A running start

I know many runners who started running when they were young, but I also know quite a few who started when they were older. Those who started later usually have a story about how and why they got started.

I was 36 when I started running, almost exactly 5 years ago (May 2010). The story of how I started isn’t particularly interesting, but when I look back and see how my relationship to running has changed things are very different.

At the time I started running I was relatively active, but I wouldn’t have said I was particularly fit – I would cycle most weekends with a small group of people, and I would spend about half an hour at the gym a few days a week. I would have liked to cycle more, but cycling requires quite a bit of time to have any real benefit (and with 2 young kids time was limited), and I wasn’t a fan of the gym at all.

That was when I decided, on a whim, to run the Highland Park 5k – I couldn’t tell you the last time I had done any running of any kind, and I had always thought that running was boring. I’m still not sure what made me sign up other than the fact it was right on my doorstep, but I put on my (incredibly old) gym sneakers and went out and ran it. It should be noted that I didn’t go out and prepare for it, I just did it.

The one race I will always do each year (at least I hope)

The one race I will always do each year (at least I hope)

The race had a good atmosphere – in part because I knew others who were there – it definitely brings out a good contingent of Highland Park residents, as well as people from further afield (the last couple of years there have been around 420 finishers). I can’t say that I was hooked after the run, but it was good enough for me to decide that maybe running wasn’t as bad as I had previously thought it was, so the next month I decided to buy some new running shoes and start running.

Since then, I’ve made it a point to do the Highland Park 5k every year mostly to check on progress, but also because of the people. Now I am lucky enough to be one of the race directors. This was something that happened last year when the previous race director was unable to do it and there was a scramble to find someone to take it on. Not wanting to lose this race, I managed to drag a friend in from the Raritan Valley Road Runners, who had experience organizing races, to help out.

Last year, given the relatively limited time to get it organized, it was a case of just making it happen, and trying to make sure the previous success was continued. This year, we looked at how to make it easier for the runners and for us, and have tried to make changes that we hope people will see as improvements. For example, the start and finish were previously separated by several blocks meaning runners would have to choose where to park and then walk between locations at the start or end, and we also had the added complication of two areas to organize. The previous start location was also on a major through route which made it a more difficult job for the police and less safe for the runners. The course change also takes the runners up a different hill from River Road than previously, which seems to be a little easier too. You can read a bit more about it in this Highland Park Planet article.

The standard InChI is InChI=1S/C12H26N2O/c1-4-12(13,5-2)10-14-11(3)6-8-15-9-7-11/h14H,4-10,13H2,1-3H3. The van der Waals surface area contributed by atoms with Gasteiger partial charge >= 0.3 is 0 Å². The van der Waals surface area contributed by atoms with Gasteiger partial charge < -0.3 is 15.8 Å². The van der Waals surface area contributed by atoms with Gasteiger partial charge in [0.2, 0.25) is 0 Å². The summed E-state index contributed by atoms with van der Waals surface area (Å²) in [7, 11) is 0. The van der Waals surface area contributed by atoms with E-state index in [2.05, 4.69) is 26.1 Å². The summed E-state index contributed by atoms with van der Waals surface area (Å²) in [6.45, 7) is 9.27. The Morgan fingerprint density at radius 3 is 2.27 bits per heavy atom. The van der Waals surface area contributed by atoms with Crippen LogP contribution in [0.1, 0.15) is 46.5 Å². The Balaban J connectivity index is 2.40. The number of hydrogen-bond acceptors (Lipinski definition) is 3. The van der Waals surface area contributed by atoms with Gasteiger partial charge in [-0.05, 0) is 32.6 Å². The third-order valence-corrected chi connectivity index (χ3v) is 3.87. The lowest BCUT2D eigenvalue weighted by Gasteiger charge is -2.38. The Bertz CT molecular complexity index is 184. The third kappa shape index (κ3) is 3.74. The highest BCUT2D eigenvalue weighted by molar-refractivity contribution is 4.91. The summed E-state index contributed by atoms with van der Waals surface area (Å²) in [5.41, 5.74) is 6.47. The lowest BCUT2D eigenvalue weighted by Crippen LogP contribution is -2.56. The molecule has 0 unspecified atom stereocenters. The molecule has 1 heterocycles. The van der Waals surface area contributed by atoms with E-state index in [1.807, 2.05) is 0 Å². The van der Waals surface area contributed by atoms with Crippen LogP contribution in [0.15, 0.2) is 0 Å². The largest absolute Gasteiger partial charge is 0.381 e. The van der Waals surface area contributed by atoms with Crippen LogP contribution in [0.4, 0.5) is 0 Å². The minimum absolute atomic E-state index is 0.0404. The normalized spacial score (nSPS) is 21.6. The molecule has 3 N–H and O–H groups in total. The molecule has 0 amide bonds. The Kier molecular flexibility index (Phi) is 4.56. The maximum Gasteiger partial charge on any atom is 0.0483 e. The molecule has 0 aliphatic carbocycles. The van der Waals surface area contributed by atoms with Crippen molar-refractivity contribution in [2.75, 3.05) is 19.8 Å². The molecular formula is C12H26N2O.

I still want to make it a point to race, so I will hopefully be at the start line, although the Newport 10k the day before may impact my time this year.

What’s your running story?

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Running the Newport 10k again

The Newport 10k, the first Saturday in May, has been on the USATF Team Championship schedule since 2007 (and started before that), which is before I even started running. It has grown in size quite considerably since then and attracts a wide range of runners.

In a state where you can pick from multiple 5k races every weekend, the 10k distance is a little harder to find, and for those who have already run a few shorter distances and want to push themselves this is the ideal distance. When I started running I chose to run just my local 5ks and I wasn’t really aware of what else was out there until I joined the running club (but by that point I had signed up for a half marathon six months away and it was late in the year so there were very few races in that time period where I could try something in between).

The Newport 10k is a very flat course so it is probably an ideal choice for a first attempt at the distance, and it’s definitely a good choice for a PR if you already have some 10k races under your belt (so far I have managed a PR each of the 3 times I have run it). It also has a good atmosphere, and a picturesque course (on the whole). I wrote a comprehensive post of my experience there two years ago which can be found by clicking here – reading back on it I seem to have had fun despite the rain.

I wasn’t sure it would fit with my plans for this year (mainly because of my involvement in organizing the Highland Park 5k which unfortunately takes place the day after this race this year), but I’ve decided I’m in again for this year – I don’t expect to PR this time, but I’ll definitely give it a try.